E. Belfort Bax, Patriotism v. Socialism, Justice, 9th September 1911, p.6. (letter)
Transcribed by Ted Crawford.
Marked up by Einde O’Callaghan for the Marxists’ Internet Archive.
Dear Comrade, – Mr. Storey in his letter in your issue of the 36th ult. would like to rescue the word) “patriotism” from the obloquy into which it has, as I think, justly fallen among logically minded Socialists. The term “patriotism” in the present day, for the “average man,” implies imperialism or jingoism. You cannot get out of that. It means the backing of the action in external policy of your country through thick and thin. Failing this, you are unpatriotic to the “average man.” And it is useless to attempt to impose a definition of your own upon a common (i.e., non-technical) term in the teeth of the meaning understood of the “average man.”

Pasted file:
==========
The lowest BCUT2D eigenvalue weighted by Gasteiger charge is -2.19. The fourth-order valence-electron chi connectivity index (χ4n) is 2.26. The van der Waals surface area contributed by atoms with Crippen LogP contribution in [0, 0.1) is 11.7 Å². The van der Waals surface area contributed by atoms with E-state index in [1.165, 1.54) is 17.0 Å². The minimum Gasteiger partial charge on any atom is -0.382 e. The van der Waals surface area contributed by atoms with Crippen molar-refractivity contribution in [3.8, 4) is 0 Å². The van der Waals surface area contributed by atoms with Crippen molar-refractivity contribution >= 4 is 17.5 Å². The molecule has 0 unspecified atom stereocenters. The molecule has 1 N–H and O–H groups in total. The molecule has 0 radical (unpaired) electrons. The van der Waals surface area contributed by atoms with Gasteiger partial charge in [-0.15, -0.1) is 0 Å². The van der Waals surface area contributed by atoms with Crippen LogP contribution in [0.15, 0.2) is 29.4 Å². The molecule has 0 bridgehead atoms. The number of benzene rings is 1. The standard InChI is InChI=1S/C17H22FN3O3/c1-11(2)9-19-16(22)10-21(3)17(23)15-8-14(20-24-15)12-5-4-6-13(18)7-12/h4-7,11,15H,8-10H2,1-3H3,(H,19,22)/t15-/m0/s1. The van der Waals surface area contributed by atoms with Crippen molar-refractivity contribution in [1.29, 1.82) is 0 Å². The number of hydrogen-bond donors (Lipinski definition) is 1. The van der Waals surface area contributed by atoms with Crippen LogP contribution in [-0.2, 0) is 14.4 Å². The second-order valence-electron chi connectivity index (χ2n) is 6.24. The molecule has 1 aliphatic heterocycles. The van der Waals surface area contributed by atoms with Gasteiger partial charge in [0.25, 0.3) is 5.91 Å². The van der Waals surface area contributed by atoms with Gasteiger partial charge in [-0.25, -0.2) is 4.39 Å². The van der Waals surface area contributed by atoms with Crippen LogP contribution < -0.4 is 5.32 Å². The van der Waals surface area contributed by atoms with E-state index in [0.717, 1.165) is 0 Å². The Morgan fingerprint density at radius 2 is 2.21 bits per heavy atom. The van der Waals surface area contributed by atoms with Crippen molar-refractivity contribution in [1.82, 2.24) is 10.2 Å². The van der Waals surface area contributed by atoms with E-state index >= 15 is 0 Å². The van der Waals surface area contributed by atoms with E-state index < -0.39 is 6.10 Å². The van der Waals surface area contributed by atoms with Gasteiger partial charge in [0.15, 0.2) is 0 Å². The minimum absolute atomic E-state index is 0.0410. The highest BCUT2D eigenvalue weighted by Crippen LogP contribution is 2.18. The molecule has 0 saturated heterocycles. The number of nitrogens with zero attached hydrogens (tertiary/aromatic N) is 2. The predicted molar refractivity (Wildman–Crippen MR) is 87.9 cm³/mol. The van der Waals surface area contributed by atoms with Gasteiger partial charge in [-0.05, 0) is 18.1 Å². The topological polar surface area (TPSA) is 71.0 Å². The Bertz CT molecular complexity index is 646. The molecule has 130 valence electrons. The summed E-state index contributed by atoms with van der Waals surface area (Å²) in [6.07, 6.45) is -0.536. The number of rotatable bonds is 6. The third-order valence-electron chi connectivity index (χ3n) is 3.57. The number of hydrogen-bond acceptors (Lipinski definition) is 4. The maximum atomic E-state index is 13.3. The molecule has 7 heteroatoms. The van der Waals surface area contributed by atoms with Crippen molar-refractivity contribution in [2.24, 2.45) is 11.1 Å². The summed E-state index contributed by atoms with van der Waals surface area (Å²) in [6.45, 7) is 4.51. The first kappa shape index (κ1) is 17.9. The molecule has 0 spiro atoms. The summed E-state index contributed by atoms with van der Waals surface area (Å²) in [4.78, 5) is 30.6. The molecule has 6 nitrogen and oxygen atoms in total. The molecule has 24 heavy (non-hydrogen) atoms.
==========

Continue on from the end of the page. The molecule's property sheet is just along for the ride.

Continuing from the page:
But the above is not all. Says Mr. Storey, “Patriotism is just love of native land.” Now if we stop for a moment to analyse this definition, we find that it is utterly vapid and jejune from an Internationalist-Socialist point of view. I, a Socialist, love my native land. Good! But I love other people’s native lands too. I love the Englishman (sometimes). But I love the Frenchman and the German (also sometimes). In fact, I love the average French or German Socialist better than I love the average English Philistine. What practical line of conduct, then, does my loving my “native land” impose upon me? To help it to gain an advantage at the expense of the “native lands” of other people? This is repugnant alike to my feelings and to the international principles of my Socialism. What practical meaning, then, has my love of my native land as such?<</p>
E. Belfort Bax
Last updated on 16.9.2004